A bit of pith, courtesy of James Buchanan in his excellent rent-seeking primer, “Rent Seeking and Profit Seeking,” which can be found in pages 103-115 of the first volume of his collected works, The Logical Foundations of Constitutional Liberty (the quote is on p. 109):
Rent-seeking activity is directly related to the scope and range of governmental activity in the economy, to the relative size of the public sector.
Or, as the bank robber Willie Sutton supposedly put it even more pithily, “that’s where the money is.”
Liberalism vs. illiberalism in a nutshell:
“[I]t is one thing to persuade, another to command; one thing to press with arguments, another with penalties.”
-John Locke, A Letter Concerning Toleration
It isn’t just crazy Internet people who use all-caps to emphasize their points, apparently. John Locke, writing well before the Internet age in 1690, writes early in his Second Treatise of Government (at the end of section 8):
EVERY MAN HATH A RIGHT TO PUNISH THE OFFENDER, AND BE EXECUTIONER OF THE LAW OF NATURE.
At least it’s all-caps in my Kindle edition. The Cambridge edition uses mere italics. Either way, do not mess with this man.
From p. 57 of George Stigler’s witty and often humorous essay collection, The Intellectual and the Marketplace:
Economics is sometimes called the dismal science. I resent the phrase, for only young children should get angry at a corpus of knowledge that prevents hopeless and costly endeavors.
Benjamin Constant, in 1815, presciently describes nearly every U.S. newspaper’s editorial page two centuries later, from David Brooks on the right to E.J. Dionne on the left:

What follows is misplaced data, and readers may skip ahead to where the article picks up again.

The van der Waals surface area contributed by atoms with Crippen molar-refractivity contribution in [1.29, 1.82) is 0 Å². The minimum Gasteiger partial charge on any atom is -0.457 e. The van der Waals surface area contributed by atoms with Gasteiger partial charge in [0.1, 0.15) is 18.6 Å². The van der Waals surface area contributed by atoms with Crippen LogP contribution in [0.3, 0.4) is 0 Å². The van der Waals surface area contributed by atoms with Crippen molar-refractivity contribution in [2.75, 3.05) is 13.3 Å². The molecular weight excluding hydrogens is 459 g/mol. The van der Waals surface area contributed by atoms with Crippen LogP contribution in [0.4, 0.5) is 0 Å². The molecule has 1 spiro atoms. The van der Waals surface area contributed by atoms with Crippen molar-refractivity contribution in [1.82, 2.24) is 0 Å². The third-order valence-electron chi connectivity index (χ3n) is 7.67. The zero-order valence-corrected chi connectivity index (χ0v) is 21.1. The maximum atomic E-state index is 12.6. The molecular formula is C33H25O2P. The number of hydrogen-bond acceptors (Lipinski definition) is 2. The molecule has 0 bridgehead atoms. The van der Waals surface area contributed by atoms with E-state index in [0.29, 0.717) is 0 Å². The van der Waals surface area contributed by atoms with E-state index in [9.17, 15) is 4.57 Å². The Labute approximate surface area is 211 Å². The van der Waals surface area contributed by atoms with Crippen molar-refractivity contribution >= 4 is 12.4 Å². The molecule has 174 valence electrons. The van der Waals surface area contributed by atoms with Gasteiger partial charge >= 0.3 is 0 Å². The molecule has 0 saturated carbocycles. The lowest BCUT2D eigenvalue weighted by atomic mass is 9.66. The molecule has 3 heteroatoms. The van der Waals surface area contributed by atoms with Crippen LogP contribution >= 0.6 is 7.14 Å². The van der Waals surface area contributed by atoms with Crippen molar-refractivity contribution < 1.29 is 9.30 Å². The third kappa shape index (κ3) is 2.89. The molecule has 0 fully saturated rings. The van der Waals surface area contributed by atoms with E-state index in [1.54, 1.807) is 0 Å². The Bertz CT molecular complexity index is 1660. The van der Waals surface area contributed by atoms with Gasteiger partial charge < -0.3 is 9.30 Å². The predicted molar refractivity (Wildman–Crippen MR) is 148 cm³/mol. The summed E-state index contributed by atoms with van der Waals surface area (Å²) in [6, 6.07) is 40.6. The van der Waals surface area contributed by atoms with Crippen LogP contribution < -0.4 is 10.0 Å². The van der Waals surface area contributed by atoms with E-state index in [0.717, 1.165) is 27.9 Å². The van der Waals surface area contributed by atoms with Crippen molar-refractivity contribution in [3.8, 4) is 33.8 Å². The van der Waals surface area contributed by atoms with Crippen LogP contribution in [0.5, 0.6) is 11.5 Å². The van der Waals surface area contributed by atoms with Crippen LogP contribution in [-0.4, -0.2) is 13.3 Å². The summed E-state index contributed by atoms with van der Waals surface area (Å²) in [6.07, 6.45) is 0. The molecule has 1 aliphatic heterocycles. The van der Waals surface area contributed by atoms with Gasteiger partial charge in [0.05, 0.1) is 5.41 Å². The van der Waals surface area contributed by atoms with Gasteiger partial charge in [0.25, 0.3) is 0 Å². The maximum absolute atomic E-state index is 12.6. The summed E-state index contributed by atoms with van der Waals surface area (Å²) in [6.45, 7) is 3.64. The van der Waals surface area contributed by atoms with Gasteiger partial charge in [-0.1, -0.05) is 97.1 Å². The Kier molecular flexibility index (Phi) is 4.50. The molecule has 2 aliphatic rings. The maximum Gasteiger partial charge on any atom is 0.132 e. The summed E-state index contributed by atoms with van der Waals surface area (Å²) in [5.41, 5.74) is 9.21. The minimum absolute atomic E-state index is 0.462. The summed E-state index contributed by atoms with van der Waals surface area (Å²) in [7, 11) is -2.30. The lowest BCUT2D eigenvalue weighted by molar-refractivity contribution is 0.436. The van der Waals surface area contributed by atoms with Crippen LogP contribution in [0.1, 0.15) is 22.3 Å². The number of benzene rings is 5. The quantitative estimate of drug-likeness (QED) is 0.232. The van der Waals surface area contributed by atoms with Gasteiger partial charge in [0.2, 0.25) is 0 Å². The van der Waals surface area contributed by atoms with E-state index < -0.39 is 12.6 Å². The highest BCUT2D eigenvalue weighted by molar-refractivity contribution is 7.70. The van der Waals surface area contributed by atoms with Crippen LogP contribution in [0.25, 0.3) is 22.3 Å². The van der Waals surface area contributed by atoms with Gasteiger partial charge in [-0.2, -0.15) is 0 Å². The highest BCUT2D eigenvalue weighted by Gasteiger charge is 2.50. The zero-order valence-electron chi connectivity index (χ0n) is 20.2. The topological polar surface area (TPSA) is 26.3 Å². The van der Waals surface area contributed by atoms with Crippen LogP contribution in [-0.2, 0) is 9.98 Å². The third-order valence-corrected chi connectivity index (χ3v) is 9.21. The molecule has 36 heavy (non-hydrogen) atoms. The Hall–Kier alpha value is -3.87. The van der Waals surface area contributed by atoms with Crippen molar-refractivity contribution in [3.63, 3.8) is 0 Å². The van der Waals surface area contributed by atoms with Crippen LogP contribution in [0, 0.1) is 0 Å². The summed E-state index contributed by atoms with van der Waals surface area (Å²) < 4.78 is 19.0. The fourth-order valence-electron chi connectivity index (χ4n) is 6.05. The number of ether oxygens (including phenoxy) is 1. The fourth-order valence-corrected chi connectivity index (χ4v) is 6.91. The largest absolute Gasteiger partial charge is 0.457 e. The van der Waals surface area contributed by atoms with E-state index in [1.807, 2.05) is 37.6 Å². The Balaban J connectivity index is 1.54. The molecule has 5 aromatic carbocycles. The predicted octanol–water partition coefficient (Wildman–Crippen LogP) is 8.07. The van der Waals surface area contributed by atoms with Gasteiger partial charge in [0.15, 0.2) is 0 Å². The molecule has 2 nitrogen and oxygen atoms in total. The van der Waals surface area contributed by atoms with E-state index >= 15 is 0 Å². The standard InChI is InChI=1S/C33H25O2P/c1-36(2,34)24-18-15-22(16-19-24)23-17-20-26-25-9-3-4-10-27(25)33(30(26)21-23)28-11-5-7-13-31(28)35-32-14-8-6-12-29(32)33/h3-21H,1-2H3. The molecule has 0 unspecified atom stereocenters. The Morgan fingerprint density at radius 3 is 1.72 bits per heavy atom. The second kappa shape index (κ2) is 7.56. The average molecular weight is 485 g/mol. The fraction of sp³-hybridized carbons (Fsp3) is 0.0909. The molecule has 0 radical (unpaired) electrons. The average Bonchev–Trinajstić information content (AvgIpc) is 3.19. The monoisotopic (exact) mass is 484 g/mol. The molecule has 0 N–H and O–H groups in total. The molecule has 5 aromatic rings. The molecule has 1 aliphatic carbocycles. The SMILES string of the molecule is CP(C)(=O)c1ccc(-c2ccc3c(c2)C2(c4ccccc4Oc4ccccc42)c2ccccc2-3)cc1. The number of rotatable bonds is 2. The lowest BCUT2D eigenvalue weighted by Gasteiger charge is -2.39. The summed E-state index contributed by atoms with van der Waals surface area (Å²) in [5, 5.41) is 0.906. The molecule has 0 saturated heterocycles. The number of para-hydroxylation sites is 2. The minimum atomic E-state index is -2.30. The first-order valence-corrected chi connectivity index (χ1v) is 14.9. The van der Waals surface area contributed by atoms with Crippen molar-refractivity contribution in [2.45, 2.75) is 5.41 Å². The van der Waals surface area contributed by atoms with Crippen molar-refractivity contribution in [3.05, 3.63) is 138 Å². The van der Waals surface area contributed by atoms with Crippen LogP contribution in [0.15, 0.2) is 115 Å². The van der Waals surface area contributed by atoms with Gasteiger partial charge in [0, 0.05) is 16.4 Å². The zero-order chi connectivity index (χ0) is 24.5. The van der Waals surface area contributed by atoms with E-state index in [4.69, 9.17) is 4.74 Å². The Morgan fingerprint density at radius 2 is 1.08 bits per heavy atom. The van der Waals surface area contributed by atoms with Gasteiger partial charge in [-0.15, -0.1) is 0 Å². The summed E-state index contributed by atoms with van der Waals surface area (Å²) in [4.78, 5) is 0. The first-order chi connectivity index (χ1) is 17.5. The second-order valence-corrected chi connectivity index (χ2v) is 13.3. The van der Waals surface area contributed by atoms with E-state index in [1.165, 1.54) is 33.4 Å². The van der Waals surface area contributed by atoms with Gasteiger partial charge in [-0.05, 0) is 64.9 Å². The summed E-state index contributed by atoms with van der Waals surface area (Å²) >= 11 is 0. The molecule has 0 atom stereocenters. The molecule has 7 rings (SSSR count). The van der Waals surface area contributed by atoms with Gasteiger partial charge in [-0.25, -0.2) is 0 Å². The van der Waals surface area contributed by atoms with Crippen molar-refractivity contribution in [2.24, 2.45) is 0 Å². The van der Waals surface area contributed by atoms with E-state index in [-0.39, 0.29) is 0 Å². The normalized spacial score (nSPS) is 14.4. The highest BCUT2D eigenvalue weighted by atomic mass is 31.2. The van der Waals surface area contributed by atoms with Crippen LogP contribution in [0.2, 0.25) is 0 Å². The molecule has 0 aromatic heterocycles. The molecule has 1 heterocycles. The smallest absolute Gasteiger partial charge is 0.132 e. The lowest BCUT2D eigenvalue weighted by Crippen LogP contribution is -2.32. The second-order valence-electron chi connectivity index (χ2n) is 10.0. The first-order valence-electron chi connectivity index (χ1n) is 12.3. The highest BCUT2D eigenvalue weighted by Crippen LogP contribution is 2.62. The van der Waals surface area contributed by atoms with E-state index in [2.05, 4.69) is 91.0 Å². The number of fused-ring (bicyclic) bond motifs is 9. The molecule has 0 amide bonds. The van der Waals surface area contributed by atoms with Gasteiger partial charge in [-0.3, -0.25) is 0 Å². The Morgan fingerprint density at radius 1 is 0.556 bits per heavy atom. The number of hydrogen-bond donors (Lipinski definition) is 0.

The ambition of the writers of the day is at all times to seem more convinced than anyone else of the reigning opinion. They watch which way the crowd is rushing. They dash as fast as they can to overtake it. They think thereby to acquire glory for providing an inspiration they actually got from others.”
-Benjaimin Constant, Principles of Politics Applicable to All Governments, p.4.
As opposed to, say, thinking for oneself and consistently applying the basic principles one believes in.
George Stigler was a Nobel-winning economist who applied the economic way of thinking to regulation at a time when doing so was even more unfashionable than it is today. He was also known for his wit.
Near the end of his paper “The Economists’ Traditional Theory of the Economic Functions of the State,” which appears as chapter 7 in his 1975 collection The Citizen and the State: Essays on Regulation, he has a pithy public choice-style insight (p. 112):
We have a long, long list of market failures. These should be corrected if possible, and there are only two alternatives to the market: the state, and prayer. It turns out the two were merged in one.
There’s a lot packed into that bit of pith. Intentionally or not, Stigler was referring to what Harold Demsetz called the Nirvana fallacy. The relevant comparison isn’t between market outcomes and perfection; it’s between market outcomes and possible improvements. This is where economists’ never-ending focus on perfect competition models comes back to bite them in the rear end. Economists and regulators alike pray fervently.
Unable to escape from Hayek’s knowledge problem and public choice concerns such as regulatory capture, regulations not only routinely fail to improve on market outcomes, they often make make matters worse.
As Arnold Kling pointed out, the lesson learned isn’t the idealistic Chicago school motto, “Markets work well. Use markets,” nor is it the Nirvana fallacy-prone MIT-Harvard dictum, “Markets fail. Use government.” It’s the realist GMU-style “Markets fail. Use markets.”
When votes are at stake, truth takes a distant second to electoral success. This was just as true in Benjamin Constant’s 1815 as it is in our 2012:
“Everyone is more concerned to hit hard than accurately.”
-Benjamin Constant, Principles of Politics Applicable to All Governments, p. 4.